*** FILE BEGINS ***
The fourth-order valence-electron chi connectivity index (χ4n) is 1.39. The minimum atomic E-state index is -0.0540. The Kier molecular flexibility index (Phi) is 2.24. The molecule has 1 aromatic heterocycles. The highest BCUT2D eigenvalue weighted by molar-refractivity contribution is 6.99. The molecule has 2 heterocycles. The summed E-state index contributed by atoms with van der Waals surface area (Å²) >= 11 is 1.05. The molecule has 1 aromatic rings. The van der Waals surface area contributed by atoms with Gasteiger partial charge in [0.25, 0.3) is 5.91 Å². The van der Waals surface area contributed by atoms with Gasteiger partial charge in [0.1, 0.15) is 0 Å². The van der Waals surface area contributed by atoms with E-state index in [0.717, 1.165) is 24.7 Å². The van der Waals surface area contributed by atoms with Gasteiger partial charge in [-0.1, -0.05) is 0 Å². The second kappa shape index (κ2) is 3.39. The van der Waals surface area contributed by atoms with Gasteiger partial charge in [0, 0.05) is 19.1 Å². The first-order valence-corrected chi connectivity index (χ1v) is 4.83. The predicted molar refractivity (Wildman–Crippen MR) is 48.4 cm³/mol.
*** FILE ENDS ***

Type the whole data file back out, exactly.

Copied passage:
The fourth-order valence-electron chi connectivity index (χ4n) is 1.39. The minimum atomic E-state index is -0.0540. The Kier molecular flexibility index (Phi) is 2.24. The molecule has 1 aromatic heterocycles. The highest BCUT2D eigenvalue weighted by molar-refractivity contribution is 6.99. The molecule has 2 heterocycles. The summed E-state index contributed by atoms with van der Waals surface area (Å²) >= 11 is 1.05. The molecule has 1 aromatic rings. The van der Waals surface area contributed by atoms with Gasteiger partial charge in [0.25, 0.3) is 5.91 Å². The van der Waals surface area contributed by atoms with Gasteiger partial charge in [0.1, 0.15) is 0 Å². The van der Waals surface area contributed by atoms with E-state index in [0.717, 1.165) is 24.7 Å². The van der Waals surface area contributed by atoms with Gasteiger partial charge in [-0.1, -0.05) is 0 Å². The second kappa shape index (κ2) is 3.39. The van der Waals surface area contributed by atoms with Gasteiger partial charge in [0, 0.05) is 19.1 Å². The first-order valence-corrected chi connectivity index (χ1v) is 4.83. The predicted molar refractivity (Wildman–Crippen MR) is 48.4 cm³/mol.